The Nation


year-end special

Low purchasing power to hit retailers in 2014

Traditional grocery stores are expected to feel severe impacts from the weak purchasing power of shoppers.

Traditional grocery stores are expected to feel severe impacts from the weak purchasing power of shoppers.

Growth forecast at 7-8%, little better than this year: Assoc

The retail industry is anticipated to grow by a relatively low 7-8 per cent next year amid huge concern over a sluggish increase of consumer spending power, especially among lower-income people.

The current political difficulty is not likely to be settled quickly either, and could drag on until some time in the third quarter of next year, said Chatchai Tuangrattanapan, director of the Thai Retailers Association.

He said the retail industry was projected to grow by only 6-7.5 per cent this year, lower than the average of between 8 and 10 per cent posted since 2002. The industry has also managed growth of between 8 and 12 per cent in past difficult years such as at the height of the global financial crisis in 2008 and the massive flood in 2011.

He said one of the most challenging factors for any retailer next year would be lack of purchasing power, especially among the lower-income earners.

The Office of the National Economic and Social Development Board recently predicted the growth of Thailand's gross domestic product to be only 2.7 per cent this year. The NESDB also anticipated GDP growth of about 4 per cent for 2014, which will be lower than the average 4.5-5.5 per cent seen in recent years.

"Purchasing power has declined significantly this year. I don't see any positive sign for the economy to improve. I also don't think consumers' purchasing power will get better next year," said Chatchai, adding that the government had done nothing to stimulate the economy.

He expects that the political difficulty will be settled late in 2014, maybe in the third quarter. As a result, the sentiment of Thai consumers would not improve until then.

He said 2014 "will be a difficult year for all retailers, especially those selling consumer goods, such as hypermarket and supermarket operators. What they have to do is to monitor carefully their expenditures, and some cost-cutting measures will need to be launched to compensate for declining revenues."

He added that healthy businesses would include tourism and border trades.

Buppa Lapawattanaphun, lecturer in strategic communication at the University of the Thai Chamber of Commerce, said individual consumers would be more rational when buying goods, rather than allowing their purchases to be driven by emotions. Most retailers will adjust their business strategy by cutting unnecessary costs.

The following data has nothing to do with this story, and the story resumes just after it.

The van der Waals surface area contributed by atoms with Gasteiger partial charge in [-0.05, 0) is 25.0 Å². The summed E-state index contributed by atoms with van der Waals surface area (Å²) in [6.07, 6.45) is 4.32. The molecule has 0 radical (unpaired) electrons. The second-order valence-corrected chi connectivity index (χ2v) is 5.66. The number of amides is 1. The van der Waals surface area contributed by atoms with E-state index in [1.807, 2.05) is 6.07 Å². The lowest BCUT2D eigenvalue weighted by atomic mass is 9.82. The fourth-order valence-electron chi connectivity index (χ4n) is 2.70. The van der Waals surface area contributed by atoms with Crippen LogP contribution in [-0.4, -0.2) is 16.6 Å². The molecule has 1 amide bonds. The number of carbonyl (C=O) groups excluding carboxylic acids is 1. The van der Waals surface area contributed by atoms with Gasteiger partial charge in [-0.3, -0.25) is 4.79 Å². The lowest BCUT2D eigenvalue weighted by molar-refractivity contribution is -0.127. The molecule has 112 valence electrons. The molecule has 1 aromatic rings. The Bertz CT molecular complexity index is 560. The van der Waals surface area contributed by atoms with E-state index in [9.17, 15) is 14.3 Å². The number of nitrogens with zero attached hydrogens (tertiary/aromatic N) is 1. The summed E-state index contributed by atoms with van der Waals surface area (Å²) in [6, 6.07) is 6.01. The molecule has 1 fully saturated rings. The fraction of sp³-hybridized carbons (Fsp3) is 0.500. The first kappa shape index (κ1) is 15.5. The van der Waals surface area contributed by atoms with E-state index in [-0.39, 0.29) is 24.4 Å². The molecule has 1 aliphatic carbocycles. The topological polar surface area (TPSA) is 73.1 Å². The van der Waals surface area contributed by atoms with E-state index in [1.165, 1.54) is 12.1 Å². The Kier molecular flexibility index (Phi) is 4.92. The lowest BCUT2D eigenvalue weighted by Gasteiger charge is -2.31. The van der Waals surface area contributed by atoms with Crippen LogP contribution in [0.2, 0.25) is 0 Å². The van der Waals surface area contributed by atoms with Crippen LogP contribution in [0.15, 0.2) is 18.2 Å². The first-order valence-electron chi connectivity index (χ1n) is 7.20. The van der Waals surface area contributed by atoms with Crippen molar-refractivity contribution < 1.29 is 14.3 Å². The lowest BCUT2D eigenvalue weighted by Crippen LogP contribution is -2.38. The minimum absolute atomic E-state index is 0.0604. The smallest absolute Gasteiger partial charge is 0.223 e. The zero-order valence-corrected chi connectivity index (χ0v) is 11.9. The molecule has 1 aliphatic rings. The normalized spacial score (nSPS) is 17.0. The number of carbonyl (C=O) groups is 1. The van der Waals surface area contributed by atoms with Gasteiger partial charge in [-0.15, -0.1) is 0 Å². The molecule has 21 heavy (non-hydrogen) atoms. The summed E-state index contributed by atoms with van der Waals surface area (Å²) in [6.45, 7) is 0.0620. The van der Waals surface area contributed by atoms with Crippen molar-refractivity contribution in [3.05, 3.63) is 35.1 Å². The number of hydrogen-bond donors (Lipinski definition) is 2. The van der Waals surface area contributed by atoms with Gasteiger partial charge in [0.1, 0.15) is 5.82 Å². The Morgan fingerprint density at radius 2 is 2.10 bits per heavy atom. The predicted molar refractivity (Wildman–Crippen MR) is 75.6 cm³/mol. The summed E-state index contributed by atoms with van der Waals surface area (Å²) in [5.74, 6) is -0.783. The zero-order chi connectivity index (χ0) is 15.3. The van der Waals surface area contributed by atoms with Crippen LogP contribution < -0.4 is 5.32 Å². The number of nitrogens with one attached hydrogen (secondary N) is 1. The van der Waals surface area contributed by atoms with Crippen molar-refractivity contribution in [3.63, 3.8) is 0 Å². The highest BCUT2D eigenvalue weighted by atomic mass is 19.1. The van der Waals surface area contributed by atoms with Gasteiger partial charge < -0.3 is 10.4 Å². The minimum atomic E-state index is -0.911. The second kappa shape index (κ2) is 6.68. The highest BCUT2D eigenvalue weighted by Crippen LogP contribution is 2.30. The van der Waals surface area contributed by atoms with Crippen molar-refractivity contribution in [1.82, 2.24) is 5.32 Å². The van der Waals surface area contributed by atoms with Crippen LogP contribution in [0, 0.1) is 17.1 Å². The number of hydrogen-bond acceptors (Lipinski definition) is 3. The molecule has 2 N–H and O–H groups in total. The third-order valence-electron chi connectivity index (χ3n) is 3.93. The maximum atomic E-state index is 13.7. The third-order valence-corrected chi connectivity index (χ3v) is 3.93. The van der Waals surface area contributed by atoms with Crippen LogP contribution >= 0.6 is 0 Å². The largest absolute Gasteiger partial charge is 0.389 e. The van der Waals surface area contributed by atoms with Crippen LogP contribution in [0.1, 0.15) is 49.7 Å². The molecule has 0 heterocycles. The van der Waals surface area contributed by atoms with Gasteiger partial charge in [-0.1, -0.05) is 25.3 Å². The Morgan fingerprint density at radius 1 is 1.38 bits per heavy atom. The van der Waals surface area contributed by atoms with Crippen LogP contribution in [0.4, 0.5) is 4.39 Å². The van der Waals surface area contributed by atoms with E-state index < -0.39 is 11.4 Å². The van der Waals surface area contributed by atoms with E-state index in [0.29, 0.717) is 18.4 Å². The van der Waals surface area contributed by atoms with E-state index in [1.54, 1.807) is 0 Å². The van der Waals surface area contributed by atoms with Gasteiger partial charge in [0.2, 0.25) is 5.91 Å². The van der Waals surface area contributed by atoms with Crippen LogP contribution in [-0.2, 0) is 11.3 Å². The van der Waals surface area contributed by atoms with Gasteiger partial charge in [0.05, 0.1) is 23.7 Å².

She said the Fifa World Cup, the world's largest soccer tournament, which will be held in Brazil between June 12 and July 13 next year, would boost sales of some products, such as electrical appliances, especially LED TVs and satellite dishes, sports apparel and goods, beverages, fast foods and home-delivery items.

However, she warned that the live broadcasts of the World Cup tournament in Thailand would encourage some hidden businesses such as online gambling, which would result in money flowing out of the country.

A recent study conducted by the Sodsri-Saridwongsa Foundation in cooperation with the Mass Communication Lecturers Network for Gamble-Free Progressive Society found that young Thais, especially college students, had a liking for gambling activities and exposure to gambling information from friends, television and new media such as websites.

Suwit Kingkaew, senior vice president of CP All, operator of 7-Eleven convenience stores in Thailand, said the overall retail industry was anticipated to grow by about 10 per cent this year. Growth is as high as 17 per cent in the convenience-store segment, 4.5 per cent for supermarkets and hypermarkets, and about 3 per cent for traditional trade.

"The retail growth is in line with the expansion of residential areas within the cities, which have spread from urban to suburban, as well as the increase of condominiums. The current political crisis has only hit retail outlets in particular areas of Bangkok and for a short period of time," he said.

"We have not seen anything that will have a significant impact on the retail industry next year. The growth is expected to be the same as this year," he added.

Suwit said one of the big challenges for local retailers next year would be to expand their business beyond the domestic market, and not to serve just 65 million Thai consumers, but 600 million people within the Asean Economic Community.

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